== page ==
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Predictors of pollinator service

Pollinator service is essential for successful sexual reproduction and long-term population persistence of animal-pollinated plants, and innumerable studies have shown that insufficient service by pollinators results in impaired sexual reproduction ("pollen limitation"). Studies directly addressing the predictors of variation in pollinator service across species or habitats remain comparatively scarce, which limits our understanding of the primary causes of natural variation in pollen limitation. This paper evaluates the importance of pollination-related features, evolutionary history and environment as predictors of pollinator service in a large sample of plant species from undisturbed montane habitats in southeastern Spain. Quantitative data on pollinator visitation were obtained for 191 insect-pollinated species belonging to 142 genera in 43 families, and the predictive values of simple floral traits (perianth type, class of pollinator visitation unit, and visitation unit dry mass), phylogeny, and habitat type were assessed. A total of 24,866 pollinator censuses accounting for 5,414,856 flower-min of observation were conducted on 510 different dates. Flowering patch and single flower visitation probabilities by all pollinators combined were significantly predicted by the combined effects of perianth type (open vs. restricted), class of visitation unit (single flower vs. flower packet), mass of visitation unit, phylogenetic relationships, and habitat type. Pollinator composition at insect order level varied extensively among plant species, largely reflecting the contrasting visitation responses of Coleoptera (beetles), Diptera (flies), Hymenoptera (bees) and Lepidoptera (butterflies) to variation in floral traits. For example, Lepidoptera responded positively to increasing mass of visitation unit in species with flowers packets, but negatively in species with single flowers and restrictive perianths. Pollinator composition had a strong phylogenetic component, and the distribution of phylogenetic autocorrelation hotspots of visitation rates across the plant phylogeny differed widely among insect orders. Habitat type was a key predictor of pollinator composition, as major insect orders exhibited decoupled variation across habitat types in visitation rates. Comprehensive pollinator sampling of a regional plant community has shown that pollinator visitation and composition can be parsimoniously predicted by a combination of simple floral features, habitat type and evolutionary history. Ambitious community-level studies can help to formulate novel hypotheses and questions, shed fresh light on long-standing controversies in pollination research (e.g., "pollination syndromes"), and identify methodological cautions that should be considered in pollination community studies dealing with small, phylogenetically-biased plant species samples. informacion[at]ebd.csic.es: Herrera (2019) Flower traits, habitat, and phylogeny as predictors of pollinator service: a plant community perspective. Ecol Monographs DOI 10.1002/ecm.1402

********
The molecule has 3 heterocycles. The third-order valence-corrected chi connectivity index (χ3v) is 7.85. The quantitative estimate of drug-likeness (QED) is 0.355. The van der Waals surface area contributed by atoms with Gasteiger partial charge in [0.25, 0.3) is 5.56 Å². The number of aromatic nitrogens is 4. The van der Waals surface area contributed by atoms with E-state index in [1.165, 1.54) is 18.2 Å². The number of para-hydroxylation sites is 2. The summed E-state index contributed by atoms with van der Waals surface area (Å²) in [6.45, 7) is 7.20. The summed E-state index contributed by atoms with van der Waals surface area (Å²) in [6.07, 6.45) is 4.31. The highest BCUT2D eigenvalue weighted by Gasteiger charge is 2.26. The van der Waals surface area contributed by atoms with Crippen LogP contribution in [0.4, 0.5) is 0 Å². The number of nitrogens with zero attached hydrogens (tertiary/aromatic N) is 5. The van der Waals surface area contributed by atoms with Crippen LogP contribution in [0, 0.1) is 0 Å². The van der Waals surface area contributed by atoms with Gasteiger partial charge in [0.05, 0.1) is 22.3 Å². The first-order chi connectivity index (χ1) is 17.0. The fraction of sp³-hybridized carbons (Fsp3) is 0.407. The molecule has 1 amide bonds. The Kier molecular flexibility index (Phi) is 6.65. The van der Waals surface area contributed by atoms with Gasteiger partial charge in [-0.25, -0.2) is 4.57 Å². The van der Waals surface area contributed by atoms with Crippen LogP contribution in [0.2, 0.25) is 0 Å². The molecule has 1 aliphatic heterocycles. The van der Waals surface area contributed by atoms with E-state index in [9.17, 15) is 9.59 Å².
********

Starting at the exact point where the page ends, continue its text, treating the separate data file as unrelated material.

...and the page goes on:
https://esajournals.onlinelibrary.wiley.com/doi/10.1002/ecm.1402
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LC-MS determination of catecholamines and related metabolites in red deer urine and hair

LC-MS determination of catecholamines and related metabolites in red deer urine and hair

A novel analytical methodology for the determination and extraction of catecholamines (dopamine, epinephrine and norepinephrine) and their metabolites DL-3,4-dihydroxyphenyl glycol and DL-3,4-dihydroxymandelic acid by LC-MS is here developed and validated for application to human and animal urine and hair samples. The method is based on the preliminary extraction of analytes by a magnetic multi-walled carbon nanotube poly(styrene-co-divinylbenzene) composite. This is followed by a < 9 min chromatographic separation of the target compounds in an Onyx Monolithic C18 column using a mixture of 0.01% (v/v) heptafluorobutyric acid in water and methanol at 500 µL min-1 flow rate. Detection limits within range from 0.055 to 0.093 µg mL-1, and precision values of the response and retention times of analytes were > 90%. Accuracy values comprised the range 79.5–109.5% when the analytes were extracted from deer urine samples using the selected MMWCNT-poly(STY-DVB) sorbent. This methodology was applied to real red deer urine and hair samples, the resulting concentrations within range from 0.05 to 0.5 µg mL-1for norepinephrine and from 1.0 to 44.5 µg mL-1 for its metabolite 3,4-dihydroxyphenyl glycol. Analyses of red deer hair resulted in high amounts of 3,4-dihydroxyphenyl. informacion[at]ebd.csic.es: Murtada et al (2019) LC-MS determination of catecholamines and related metabolites in red deer urine and hair extracted using magnetic multi-walled carbon nanotube poly(styrene-co-divinylbenzene) composite. J Chromatogr B https://doi.org/10.1016/j.jchromb.2019.121878


https://www.sciencedirect.com/science/article/abs/pii/S157002321931150X